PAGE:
When I first started using Twitter there weren’t any third party applications. You went to twitter.com, logged into your account and hit the refresh button for updates with other people you knew which is kind of ironic because a lot of people that get into twitter miss think they need to get a ton of followers to make a different and often miss the most basic strategy. When it comes to Twitter, Facebook, and LinkedIn go local and then build your network national or international. Unless you are well known in the marketing world or a CEO of a major company people in another state or another country the less likely you are to interact with offline and make a business deal. That being said you never know where your next conversion will come from so be sure to engage others interested in you or something you have a common thread with whether it is from a personal or professional viewpoint.
I like Hootsuite for several reasons. The biggest reason is because unlike its main competitor, Tweetdeck, (I’m a former Tweetdeck user) there is no need to install the Adobe Air application software to any computer you need to use in order access your Twitter account(s). It also doesn’t take up processing resources like applications using Adobe Air would. However, if you use Google Chrome as your browser there is a web only version of Tweetdeck. One can only guess this is an attempt to answer Hootsuite’s computability across all popular web browsers on the market today.
Hootsuite feature advantages:
- ability to schedule tweets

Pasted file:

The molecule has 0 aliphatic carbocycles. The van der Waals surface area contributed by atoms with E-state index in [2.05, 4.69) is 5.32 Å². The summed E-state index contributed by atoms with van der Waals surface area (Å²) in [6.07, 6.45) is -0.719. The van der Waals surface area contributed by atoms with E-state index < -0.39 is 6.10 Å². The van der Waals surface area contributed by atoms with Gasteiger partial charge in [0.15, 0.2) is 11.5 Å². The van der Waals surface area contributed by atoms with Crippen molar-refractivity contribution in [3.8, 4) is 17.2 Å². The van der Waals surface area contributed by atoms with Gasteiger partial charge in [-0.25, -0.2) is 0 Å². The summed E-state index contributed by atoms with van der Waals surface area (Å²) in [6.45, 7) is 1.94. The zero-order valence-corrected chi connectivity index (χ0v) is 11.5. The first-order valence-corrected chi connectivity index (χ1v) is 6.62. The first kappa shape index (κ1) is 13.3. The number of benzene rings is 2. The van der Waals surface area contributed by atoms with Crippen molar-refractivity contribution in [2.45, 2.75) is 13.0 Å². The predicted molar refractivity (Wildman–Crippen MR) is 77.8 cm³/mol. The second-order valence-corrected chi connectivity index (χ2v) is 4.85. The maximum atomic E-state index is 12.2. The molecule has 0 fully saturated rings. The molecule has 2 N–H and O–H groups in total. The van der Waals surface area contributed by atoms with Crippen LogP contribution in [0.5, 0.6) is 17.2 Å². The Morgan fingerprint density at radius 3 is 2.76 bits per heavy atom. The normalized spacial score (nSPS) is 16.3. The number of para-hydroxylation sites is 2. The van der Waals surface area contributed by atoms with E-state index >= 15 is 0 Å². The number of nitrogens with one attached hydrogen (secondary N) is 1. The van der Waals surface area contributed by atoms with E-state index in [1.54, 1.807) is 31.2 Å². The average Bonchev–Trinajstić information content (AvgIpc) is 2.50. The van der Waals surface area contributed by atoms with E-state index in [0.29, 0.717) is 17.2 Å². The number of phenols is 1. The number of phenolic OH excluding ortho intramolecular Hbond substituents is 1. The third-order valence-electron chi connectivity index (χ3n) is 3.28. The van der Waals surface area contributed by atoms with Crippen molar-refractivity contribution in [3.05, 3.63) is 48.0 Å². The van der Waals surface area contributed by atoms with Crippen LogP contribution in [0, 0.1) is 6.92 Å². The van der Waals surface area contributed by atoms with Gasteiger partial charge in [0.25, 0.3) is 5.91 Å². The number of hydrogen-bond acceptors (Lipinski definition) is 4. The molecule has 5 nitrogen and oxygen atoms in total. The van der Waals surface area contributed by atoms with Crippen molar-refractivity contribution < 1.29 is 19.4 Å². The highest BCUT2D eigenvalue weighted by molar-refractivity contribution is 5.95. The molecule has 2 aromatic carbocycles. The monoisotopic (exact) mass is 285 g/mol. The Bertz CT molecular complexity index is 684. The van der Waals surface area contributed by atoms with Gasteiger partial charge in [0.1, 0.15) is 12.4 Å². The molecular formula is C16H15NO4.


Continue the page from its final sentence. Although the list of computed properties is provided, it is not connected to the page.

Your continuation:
- updates faster
- provides robust statistics from clickthroughs
- advanced filter streaming
- allows for the incorporation of additional social networks
- Hootsuite also offers many more features in its for power users who are serious about their SMM efforts.
*Note – Hootsuite is very competitive when it comes using it as a team interface for businesses that require 24/7 customer service, however a popular team software that doesn’t require premium pricing is called CoTweet. I don’t like CoTweet as much because of the graphic user interface “GUI” takes a little getting use too, but then again it is a personal preference.
This is another web based API driven app that I love from some good friends of mine at Egolabel here in Columbus, OH. As a busy working professional I have certain tweets that I use to increase followers on my other social media networks like LinkedIn or Facebook. I also have regular followers who are strategic business partners or just great people I think my followers should know. Snippetweet is the best way to bookmark and tweet information to your followers whether it is informing them of promotional ads, events, other social networks, or other Twitter users you want to promote using the FollowFriday hashtag #FF. I highly recommend this simple, but effective Twitter tool.
While Hootsuite does a great job of scheduling tweets in the free version and even more extensively in the pro version as mentioned in this tutorial by my friend Nate Riggs, Timely is a great alternative that I learned about only recently from friend and 80′s metal afficiando, Shawn Morton who is the Director of Emerging Media with Nationwide Insurance. Along with Hootsuite and Snippetweet I have this bookmarked in my Social Media folder under SMM Tools. Unlike Hootsuite’s built in scheduler, Timely predicts the best time to schedule your tweet for optimal viewing and tracks the clickthroughs or “reach” as it is referred too.